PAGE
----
Do obstetric complications explain high caesarean section rates among women over 30? A retrospective analysisBMJ 2001; 322 doi: https://doi.org/10.1136/bmj.322.7291.894 (Published 14 April 2001) Cite this as: BMJ 2001;322:894
- Jacqueline S Bell, research fellowa,
- Doris M Campbell, senior lecturera (, )
- Wendy J Graham, professora,
- Gillian C Penney, senior lecturera,
- Mandy Ryan, Medical Research Council senior fellowb,
- Marion H Hall, consultant obstetriciana
- a Dugald Baird Centre for Research in Women's Health, Department of Obstetrics and Gynaecology, Aberdeen Maternity Hospital, Aberdeen AB25 2ZL
- b Health Economics Research Unit, University of Aberdeen, Aberdeen AB25 2ZD
- Correspondence to: J S Bell
As a growing proportion of women delay childbearing into their later reproductive years, the risks and costs associated with advancing maternal age become increasingly important. Extensive evidence shows that both obstetric interventions and obstetric complications are more common among older women,1 and it is often assumed that the interventions are a consequence of the complications. Delivery by caesarean section is one such intervention that is associated with maternal age and is of importance for public health. The extent to which the association is explained by obstetric complications is, however, not known. Martel et al showed that an association between maternal age and rates for primary caesarean section persisted after adjustment for induction of labour, epidural anaesthesia, meconium stained amniotic fluid, and fetal distress.2 We aimed to build on this finding by considering a greater number of obstetric complications in a much larger population and with more detailed records.
Methods and results
We obtained our information from the Aberdeen Maternal and Neonatal Databank for all singleton deliveries to city residents aged at least 20 years during 1988-97; totalling 23 806 deliveries.3 We used logistic regression to obtain crude odds ratios for delivery by caesarean section among older women (age categories 30-31, 32-33, 34-35, 36-37, 38-39, and 40 and over) compared with a reference group of women aged 20-29 years. Primiparous and multiparous women were analysed separately, as were elective and emergency caesarean sections. We investigated the potential confounders of the association between age and outcome, and we also checked for any evidence of effect modification with the same variables—maternal sociodemographic characteristics and obstetric history.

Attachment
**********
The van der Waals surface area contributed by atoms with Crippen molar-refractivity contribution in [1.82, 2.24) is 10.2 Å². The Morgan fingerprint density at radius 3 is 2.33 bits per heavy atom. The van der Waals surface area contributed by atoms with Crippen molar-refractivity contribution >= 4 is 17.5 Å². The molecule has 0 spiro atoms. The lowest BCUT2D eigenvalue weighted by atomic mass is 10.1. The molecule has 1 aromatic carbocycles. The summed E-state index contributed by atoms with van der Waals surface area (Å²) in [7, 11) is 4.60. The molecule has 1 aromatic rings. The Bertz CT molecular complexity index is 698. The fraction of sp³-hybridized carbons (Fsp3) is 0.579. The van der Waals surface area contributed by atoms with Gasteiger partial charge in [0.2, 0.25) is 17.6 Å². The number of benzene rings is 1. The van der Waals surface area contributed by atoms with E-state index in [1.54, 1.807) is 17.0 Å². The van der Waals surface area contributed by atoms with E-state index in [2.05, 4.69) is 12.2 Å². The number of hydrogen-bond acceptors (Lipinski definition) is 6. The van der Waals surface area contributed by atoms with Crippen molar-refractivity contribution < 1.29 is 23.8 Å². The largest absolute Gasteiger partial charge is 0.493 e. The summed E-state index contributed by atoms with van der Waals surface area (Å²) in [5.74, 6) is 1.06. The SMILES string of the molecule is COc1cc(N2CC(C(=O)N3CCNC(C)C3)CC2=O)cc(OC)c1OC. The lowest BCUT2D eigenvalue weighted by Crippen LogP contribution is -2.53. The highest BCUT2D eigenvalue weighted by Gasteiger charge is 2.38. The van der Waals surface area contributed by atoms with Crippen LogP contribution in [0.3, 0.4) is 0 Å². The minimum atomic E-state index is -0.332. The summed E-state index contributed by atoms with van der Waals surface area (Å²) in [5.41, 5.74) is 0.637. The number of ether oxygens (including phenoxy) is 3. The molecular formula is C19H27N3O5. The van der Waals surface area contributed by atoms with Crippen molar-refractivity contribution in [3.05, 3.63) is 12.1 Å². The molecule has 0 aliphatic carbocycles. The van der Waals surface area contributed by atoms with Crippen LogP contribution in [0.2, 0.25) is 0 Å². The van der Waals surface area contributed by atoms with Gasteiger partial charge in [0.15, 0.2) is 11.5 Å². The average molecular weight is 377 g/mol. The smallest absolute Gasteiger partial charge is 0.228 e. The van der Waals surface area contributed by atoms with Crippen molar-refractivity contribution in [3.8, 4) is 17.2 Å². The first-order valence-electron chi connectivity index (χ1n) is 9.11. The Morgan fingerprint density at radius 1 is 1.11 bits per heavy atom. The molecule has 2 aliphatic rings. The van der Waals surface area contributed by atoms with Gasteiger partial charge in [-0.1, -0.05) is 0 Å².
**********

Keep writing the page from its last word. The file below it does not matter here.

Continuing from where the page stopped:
We selected the obstetric complications and interventions associated with a higher probability of caesarean section, which might explain the association with age (see figure on web). Using multivariate logistic regression we adjusted the crude odds ratios for these variables, also controlling for any identified confounders and stratifying by effect modifiers.
The association between maternal age and caesarean section varied depending on how the baby presented at delivery and whether a woman had previously had a caesarean. Among women who had not previously had a caesarean section and whose babies presented normally at delivery there was a strong and consistent relation between maternal age and delivery by caesarean section that remained after controlling for relevant obstetric complications and identified confounders (see figure on web). Among women who had had a previous caesarean section or whose babies presented abnormally the association between maternal age and both elective and emergency sections was greatly reduced (results not shown).
The observed relation between maternal age and caesarean section cannot be explained by the obstetric complications we considered. They add to previous findings by including greater numbers of obstetric complications and deliveries in the analysis. This raises the question of why rates for caesarean section are high among older mothers, and whether they may be explained by physiological or other factors we have been unable to control for. Medical causes that have been suggested include reduced uterine function and pelvic compliance among older women.4 However we expected that length of labour would act as a proxy for these factors in our analysis. Many authors have identified physician and maternal preference in the higher section rates among older women, 1 5 and our results would support this speculation. Further investigation is needed into women's views about increased intervention, the variation in rates for caesarean section among obstetricians, and how maternal age influences both of these factors.
This project was funded by the Chief Scientist Office of the Scottish Executive; the executive accepts no responsibility for the information provided or the views expressed.
Contributors: JSB analysed the data and conducted the preliminary interpretation of the results; she was responsible for drafting and revising the paper. DMC, WJG, MHH, GCP, and MR designed the study, secured the funding for the project, and advised throughout on the conduct and interpretation of the analysis. WJG identified the need for the study. All authors helped revise the paper and will act as guarantors.
Competing interests None declared.
Figure showing odds ratios for delivery by caesarean section in women with no history of such sections appears on the BMJ's website